The availability of data in the United Kingdom pays dividends. For example, greater understanding of performance has allowed policy makers to consolidate care centers that perform well and close those that hemorrhage money, cutting costs while improving outcomes. Even at the individual hospital level, the availability of patient data keeps groups on their toes.
In September 2012, the Joint Commission recognized 620 hospitals (about 18% of the total number of accredited American hospitals) as “top performers,” but many were surprised when some of the biggest names in academic medical centers failed to make the cut. Johns Hopkins, Massachusetts General Hospital, and the Cleveland Clinic (perennial winners in the US News & World Report best hospital competition) did not qualify when the Joint Commission based their ranking not on reputation but on specific actions that “add up to millions of opportunities ‘to provide the right care to the patients at American hospitals.’”
The gap between the perceived reputation of America’s “best” hospitals and medical schools and their performance on an evidence-based medicine report card provides an interesting lens through which to understand the role and performance of America’s academic medical centers in the 21stcentury.
The most pressing challenge for American medicine has been summarized in the triple aim: how to cut the per-capita cost of healthcare, how to increase the quality and experience of the care for the patient, and how to improve the health and wellness of specific populations.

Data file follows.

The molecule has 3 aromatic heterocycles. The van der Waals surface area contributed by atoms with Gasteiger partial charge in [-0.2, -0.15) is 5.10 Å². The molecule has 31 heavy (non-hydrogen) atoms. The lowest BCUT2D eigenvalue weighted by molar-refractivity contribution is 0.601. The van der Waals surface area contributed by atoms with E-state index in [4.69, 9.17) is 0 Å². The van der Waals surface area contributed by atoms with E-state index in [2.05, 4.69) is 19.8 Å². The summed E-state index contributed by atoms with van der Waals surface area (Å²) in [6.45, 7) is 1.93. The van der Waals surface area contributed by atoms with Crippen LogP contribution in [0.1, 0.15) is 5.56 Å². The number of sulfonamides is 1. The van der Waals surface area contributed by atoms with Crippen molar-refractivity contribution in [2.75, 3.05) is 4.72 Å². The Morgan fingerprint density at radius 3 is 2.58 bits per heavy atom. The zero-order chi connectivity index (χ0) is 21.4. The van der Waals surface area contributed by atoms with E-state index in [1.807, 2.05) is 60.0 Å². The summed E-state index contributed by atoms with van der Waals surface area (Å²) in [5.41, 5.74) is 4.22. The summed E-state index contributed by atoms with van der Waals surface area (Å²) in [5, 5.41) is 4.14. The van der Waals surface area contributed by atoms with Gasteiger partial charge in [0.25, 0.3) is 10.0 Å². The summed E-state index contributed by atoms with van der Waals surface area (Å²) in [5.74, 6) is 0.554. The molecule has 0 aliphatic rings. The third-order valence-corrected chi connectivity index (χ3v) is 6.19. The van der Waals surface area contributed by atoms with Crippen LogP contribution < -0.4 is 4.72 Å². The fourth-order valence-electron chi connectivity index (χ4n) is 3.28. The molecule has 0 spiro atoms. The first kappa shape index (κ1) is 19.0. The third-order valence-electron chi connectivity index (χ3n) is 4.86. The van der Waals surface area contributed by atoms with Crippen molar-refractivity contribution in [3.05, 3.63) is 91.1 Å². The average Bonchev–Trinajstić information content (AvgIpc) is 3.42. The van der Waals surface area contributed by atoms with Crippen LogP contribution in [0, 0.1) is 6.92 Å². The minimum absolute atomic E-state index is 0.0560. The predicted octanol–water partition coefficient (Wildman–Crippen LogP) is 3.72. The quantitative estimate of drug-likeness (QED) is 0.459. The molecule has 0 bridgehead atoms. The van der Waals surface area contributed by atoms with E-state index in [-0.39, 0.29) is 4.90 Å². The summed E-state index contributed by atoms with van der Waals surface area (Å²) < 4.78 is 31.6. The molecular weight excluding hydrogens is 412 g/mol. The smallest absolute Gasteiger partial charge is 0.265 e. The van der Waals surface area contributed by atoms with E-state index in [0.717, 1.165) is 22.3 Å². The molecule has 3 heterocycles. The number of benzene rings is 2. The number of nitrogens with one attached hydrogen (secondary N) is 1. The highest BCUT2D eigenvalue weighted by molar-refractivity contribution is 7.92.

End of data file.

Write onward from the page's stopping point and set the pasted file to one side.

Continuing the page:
Can we expect academic medical centers to lead the country in meeting the challenge? If history is any guide, the answer may be no. In a 2001 article titled “Improving the Quality of Health Care: Who Will Lead?” the authors write:
“We see few signs that academic medical leaders are prepared to expend much effect on health care issues outside the realms of biomedical research and medical education. They exerted little leadership in what may arguably be characterized as the most important health policy debates of the past thirty years: tobacco control, health care cost containment, and universal access.”
Having been a professor at several medical schools (UCSF, University of Iowa, Allegheny University of the Health Sciences, and Michigan State), I learned early on that the key to academic advancement was NIH funded basic science research. While lip service was paid to the ideal triple threat professor (great clinician, superb teacher, and peer reviewed published investigator), the results of the tenure process clearly resulted in a culture where funded research counted far more than teaching and clinical care delivery.
It has been almost four years since I commented on the annual hospital ranking prepared by US News and World Report. I have to confess now that I was relatively gentle on the magazine back then. After all, when you run a hospital, there is little be gained by critiquing someone who publishes a ranking that is read by millions. But now it is time to take off the gloves.
All I can say is, are you guys serious? Let’s look at the methodology used for the 2011-12 rankings:
In 12 of the 16 [specialty] areas, whether and how high a hospital is ranked depended largely on hard data, much of which comes from the federal government. Many categories of data went into the rankings. Some are self-evident, such as death rates. Others, such as the number of patients and the balance of nurses and patients, are less obvious. A survey of physicians, who are asked to name hospitals they consider tops in their specialty, produces a reputation score that is also factored in.
Here are the details:
Survival score (32.5 percent). A hospital’s success at keeping patients alive was judged by comparing the number of Medicare inpatients with certain conditions who died within 30 days of admission in 2007, 2008, and 2009 with the number expected to die given the severity of illness. Hospitals were scored from 1 to 10, with 10 indicating the highest survival rate relative to other hospitals and 1 the lowest rate. Medicare Severity Grouper, a software program from 3M Health Information Systems used by many researchers in the field, made adjustments to take each patient’s condition into account.